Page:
Equipped with a state-of-the-art medical facility and high-tech safety features, Legacy Hotel and Residences is not your typical high-rise building.
Size matters. And that’s definitely the case when it comes to outdoor recreation vehicles. Some like it big, some like it compact, and there’s a vast range sitting in between each extreme. While the average length of a touring caravan sits between 19 and 20 feet, today, we’re interested in the smaller side, mini-campers, and caravans.
It’s the skyscraper London deserves, and the one it needs right now. Here’s how the team are making it happen – https://bit.ly/3t3rp7y
Traffic SpaceNomad: THE “READY-TO-GO” CAMPER. With its four or five seats and its compact size, the SpaceNomad can be used as a normal passenger car for everyday use.
▪ Renault resented at the CARAVAN SALON in Düsseldorf, All-new Trafic SpaceNomad will be added to the Renault catalogue at the beginning of 2022. After Switzerland, it will be marketed in five other European countries
▪ Converted by French campervan manufacturer Pilote, All-new Trafic SpaceNomad is available in two lengths with four or five seats. Its pop-up roof creates space for two large beds as well as a shower and kitchenette so travellers can set off on their journeys without having to worry about accommodations
▪ Renault will share its hippie-chic vision of the campervan with its Hippie Caviar Hotel show car, alongside the iconic Estafette campervan ▪ All-new SpaceClass Escapade and Master Campervan will complete the Renault offer at the Düsseldorf Motor Show
Migma is the greek word for mixture, an evocation to the life of the sea through structural bionic elements where the rationality of the technique is mixed with the fluidity of nature, represented by this noiseless Hydrogen-powered 180 feet electric Catamaran as a living entity that furrows the seas with zero emissions.
Migma catamaran is based on a minimalist and high-end aesthetic, creating a new way to understand spaces within a catamaran, where the core structure is located in the middle and all elements grow from it.
The mid-19th-century Gardens of Brodsworth Hall in South Yorkshire are striking. House and grounds are a perfect complement of Italianate green architecture and are linked by formal terraces with three staircases decorated by marble urns and recumbent — probably Italian — greyhounds acquired by the Italian sculptor Chevalier G. M. Casentini.
If this all feels rather unlikely in Yorkshire, that is because it reflects the taste of one man, Charles Sabine Augustus Thellusson, who came into an extraordinary inheritance in 1858 and devoted much of it to creating the hall and its gardens in his own personal style.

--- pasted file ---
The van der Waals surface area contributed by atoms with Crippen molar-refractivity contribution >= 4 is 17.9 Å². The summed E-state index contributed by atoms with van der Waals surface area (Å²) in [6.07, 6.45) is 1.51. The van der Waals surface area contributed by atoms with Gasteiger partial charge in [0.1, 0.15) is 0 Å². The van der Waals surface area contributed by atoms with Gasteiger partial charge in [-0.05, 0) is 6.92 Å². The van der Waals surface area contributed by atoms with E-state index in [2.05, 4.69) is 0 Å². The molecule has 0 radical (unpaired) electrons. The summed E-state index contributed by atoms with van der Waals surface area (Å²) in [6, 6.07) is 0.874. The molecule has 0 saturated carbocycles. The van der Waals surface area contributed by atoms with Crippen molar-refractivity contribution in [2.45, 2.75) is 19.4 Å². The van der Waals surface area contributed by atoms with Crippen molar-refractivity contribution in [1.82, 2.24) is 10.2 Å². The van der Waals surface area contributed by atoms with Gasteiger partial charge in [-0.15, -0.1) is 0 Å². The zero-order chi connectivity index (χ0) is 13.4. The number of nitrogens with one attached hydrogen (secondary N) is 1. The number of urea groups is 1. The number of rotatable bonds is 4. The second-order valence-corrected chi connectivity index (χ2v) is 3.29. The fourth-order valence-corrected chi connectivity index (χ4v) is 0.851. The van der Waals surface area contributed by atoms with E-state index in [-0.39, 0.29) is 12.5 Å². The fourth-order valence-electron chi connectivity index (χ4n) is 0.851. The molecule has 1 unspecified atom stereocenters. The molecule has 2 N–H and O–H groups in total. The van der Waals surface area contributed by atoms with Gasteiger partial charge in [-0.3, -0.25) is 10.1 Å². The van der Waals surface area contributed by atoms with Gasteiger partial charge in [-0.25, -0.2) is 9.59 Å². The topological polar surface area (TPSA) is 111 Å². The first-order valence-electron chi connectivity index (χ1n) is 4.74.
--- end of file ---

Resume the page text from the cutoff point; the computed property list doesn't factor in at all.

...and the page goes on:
‘Today, he would be an oligarch,’ says Michael Klemperer, senior gardens advisor for the North and Midlands regions at English Heritage (EH), which now looks after house and gardens. ‘The money he received from the will was £700,000, which, with interest, equates to £140 million today.’ With the cash came the estate that had belonged to his great-grandfather Peter Thellusson, a Swiss financier, who had moved to London in 1760 and built up a fortune as a merchant and banker.
Charles Thellusson was an avid traveller, sailor and photographer. ‘He was a big, robust Victorian gentleman, a patrician walrus,’ notes Dr Klemperer, who sees Brodsworth as representing a transition between Continental styles and the Victorian era. ‘It is a garden that is interesting on a number of levels,’ he adds, citing influences as varied as Caspar David Friedrich (1774–1840) and Blackpool pier.
ODA introduces its new concept, dubbed ‘beyond the street,’ which seeks to transform new york city‘s streetscape with an extended public realm. the scheme blends existing infrastructure with a proposed new zoning regulation that would take advantage of the porous urban fabric, breaking open existing city blocks to create interior courtyards and pathways that will over time. with adaptive reuse together with new development and landscape design, ODA proposes a city that is even more walkable and blooming with green space accessible to all.
The bridge, which was fabricated from stainless steel rods by six-axis robotic arms equipped with welding gear, spans the Oudezijds Achterburgwal in Amsterdam’s Red Light District.
A glass elevator and observation deck are under construction at the top of Kohn Pedersen Fox’s supertall skyscraper One Vanderbilt in New York. Called Summit One Vanderbilt, the observatory and elevator ride is being built towards the crown of the 1,401-foot-tall (427 metres) tower next to Grand Central Station in Midtown Manhattan. Kohn Pedersen Fox designed One Vanderbilt and Summit One Vanderbilt for developer SL Green Realty. The attraction is split into three parts called Ascent, Levitation and Summit. Ascent is a glass elevator complete with a transparent floor that will take visitors up the outside of the supertall skyscraper to a height of 1,210 feet (369 metres). Read more on Dezeen: https://www.dezeen.com/?p=1661707